During his SOTU address, President Obama touched on broad immigration reform principles and commended the work bipartisan groups in both chambers are doing to draft a bill. His tone seemed to indicate he would let Congress take the lead on immigration. “Send me a comprehensive immigration reform bill in the next few months and I will sign it,” he said during the speech. But on Saturday, the White House leaked details of its own immigration proposal, which Sen. Marco Rubio has called “dead on arrival.”
A draft of a White House immigration proposal obtained by USA TODAY would allow illegal immigrants to become legal permanent residents within eight years.
The plan also would provide for more security funding and require business owners to check the immigration status of new hires within four years. In addition, the nation's 11 million illegal immigrants could apply for a newly created "Lawful Prospective Immigrant" visa, under the draft bill being written by the White House.
If approved, they could then apply for the same provisional legal status for their spouse or children living outside the country, according to the draft.
“If actually proposed, the president’s bill would be dead on arrival in Congress, leaving us with unsecured borders and a broken legal immigration system for years to come,” Rubio said in a statement.
"It fails to follow through on previously broken promises to secure our borders, creates a special pathway that puts those who broke our immigration laws at an advantage over those who chose to do things the right way and come here legally, and does nothing to address guest workers or future flow, which serious immigration experts agree is critical to preventing future influxes of illegal immigrants," he continued.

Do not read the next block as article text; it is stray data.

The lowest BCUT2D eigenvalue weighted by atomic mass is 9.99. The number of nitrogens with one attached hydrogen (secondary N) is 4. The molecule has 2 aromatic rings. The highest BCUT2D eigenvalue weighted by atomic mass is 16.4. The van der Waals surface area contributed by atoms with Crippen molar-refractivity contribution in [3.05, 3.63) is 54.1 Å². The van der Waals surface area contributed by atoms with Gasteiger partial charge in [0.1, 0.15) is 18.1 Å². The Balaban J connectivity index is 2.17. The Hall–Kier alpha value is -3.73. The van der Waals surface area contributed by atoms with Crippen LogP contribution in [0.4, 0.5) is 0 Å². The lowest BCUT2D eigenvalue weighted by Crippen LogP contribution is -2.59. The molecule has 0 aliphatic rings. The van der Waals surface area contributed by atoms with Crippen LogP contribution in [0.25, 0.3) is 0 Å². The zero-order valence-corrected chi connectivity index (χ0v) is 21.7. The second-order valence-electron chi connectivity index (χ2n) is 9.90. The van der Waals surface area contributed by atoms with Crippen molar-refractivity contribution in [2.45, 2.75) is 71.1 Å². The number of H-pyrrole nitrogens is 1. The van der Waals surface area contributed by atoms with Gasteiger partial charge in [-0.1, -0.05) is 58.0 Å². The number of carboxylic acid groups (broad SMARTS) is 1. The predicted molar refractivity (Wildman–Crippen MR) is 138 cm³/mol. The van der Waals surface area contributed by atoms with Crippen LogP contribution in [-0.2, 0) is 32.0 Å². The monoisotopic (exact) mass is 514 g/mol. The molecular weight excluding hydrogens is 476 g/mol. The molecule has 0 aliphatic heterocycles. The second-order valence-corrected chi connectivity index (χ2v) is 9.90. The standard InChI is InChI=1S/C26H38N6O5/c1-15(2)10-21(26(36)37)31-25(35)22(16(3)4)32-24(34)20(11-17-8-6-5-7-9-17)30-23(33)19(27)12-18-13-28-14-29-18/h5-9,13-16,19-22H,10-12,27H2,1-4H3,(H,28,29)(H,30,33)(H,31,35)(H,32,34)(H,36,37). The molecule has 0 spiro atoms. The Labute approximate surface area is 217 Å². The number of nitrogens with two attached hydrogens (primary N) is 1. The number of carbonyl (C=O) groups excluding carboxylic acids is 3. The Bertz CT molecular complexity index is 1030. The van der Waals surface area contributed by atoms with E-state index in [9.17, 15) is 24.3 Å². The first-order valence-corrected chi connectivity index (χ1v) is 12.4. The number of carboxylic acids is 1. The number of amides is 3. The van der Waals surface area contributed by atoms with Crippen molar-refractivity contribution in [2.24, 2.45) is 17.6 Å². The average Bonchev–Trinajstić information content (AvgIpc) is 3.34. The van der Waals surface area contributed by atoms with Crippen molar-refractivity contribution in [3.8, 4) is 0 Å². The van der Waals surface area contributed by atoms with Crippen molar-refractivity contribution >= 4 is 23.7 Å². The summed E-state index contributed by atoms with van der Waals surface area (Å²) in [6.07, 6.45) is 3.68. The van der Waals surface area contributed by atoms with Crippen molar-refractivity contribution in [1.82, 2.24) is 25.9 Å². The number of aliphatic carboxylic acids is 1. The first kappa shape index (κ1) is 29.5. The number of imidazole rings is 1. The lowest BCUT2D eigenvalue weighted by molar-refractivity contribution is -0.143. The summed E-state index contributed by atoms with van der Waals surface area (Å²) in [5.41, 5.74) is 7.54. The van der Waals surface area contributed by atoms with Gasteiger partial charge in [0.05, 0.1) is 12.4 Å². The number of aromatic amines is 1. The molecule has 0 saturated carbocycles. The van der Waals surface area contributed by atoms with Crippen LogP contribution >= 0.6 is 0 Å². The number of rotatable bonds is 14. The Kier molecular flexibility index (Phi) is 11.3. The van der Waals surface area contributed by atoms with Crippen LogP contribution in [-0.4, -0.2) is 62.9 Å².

“Much like the president’s self-described ‘stop gap’ Deferred Action measure last year, this legislation is half-baked and seriously flawed," Rubio said, adding that the proposal would actually make America’s immigration problems worse.
Rubio also took issue with the White House drafting immigration legislation without input from Republican lawmakers. “President Obama’s leaked immigration proposal is disappointing to those of us working on a serious solution. The president’s bill repeats the failures of past legislation,” he said.
So what is the White House really trying to accomplish by leaking this proposal? For one, this move could suggest that the president is dead set against letting Rubio, the rising star of the GOP, be the face of immigration reform and wants to direct the conversation instead.
But the reversal of his hands-off approach could also mean he doesn’t want reform to happen just yet. Breitbart’s Joel Pollak weighs in:
Skeptics, however, continued to believe Obama would attempt to ensure that immigration reform would not pass, in order to continue using it as a political tool to drive Latino voters to the polls. That skepticism was reinforced by the fact that Obama had previously promised several times to take action on immigration reform without actually doing so.
Now, Obama’s reversal on allowing the bipartisan negotiations to take their course, and his proposal for legislation whose policies are objectionable to the GOP, is a sign that he may prefer defeat to passage, at least until the 2014 midterm elections.
As NRO's Robert Costa noted in a tweet, "If reform is starting to die, defining who killed it will be impt to both sides."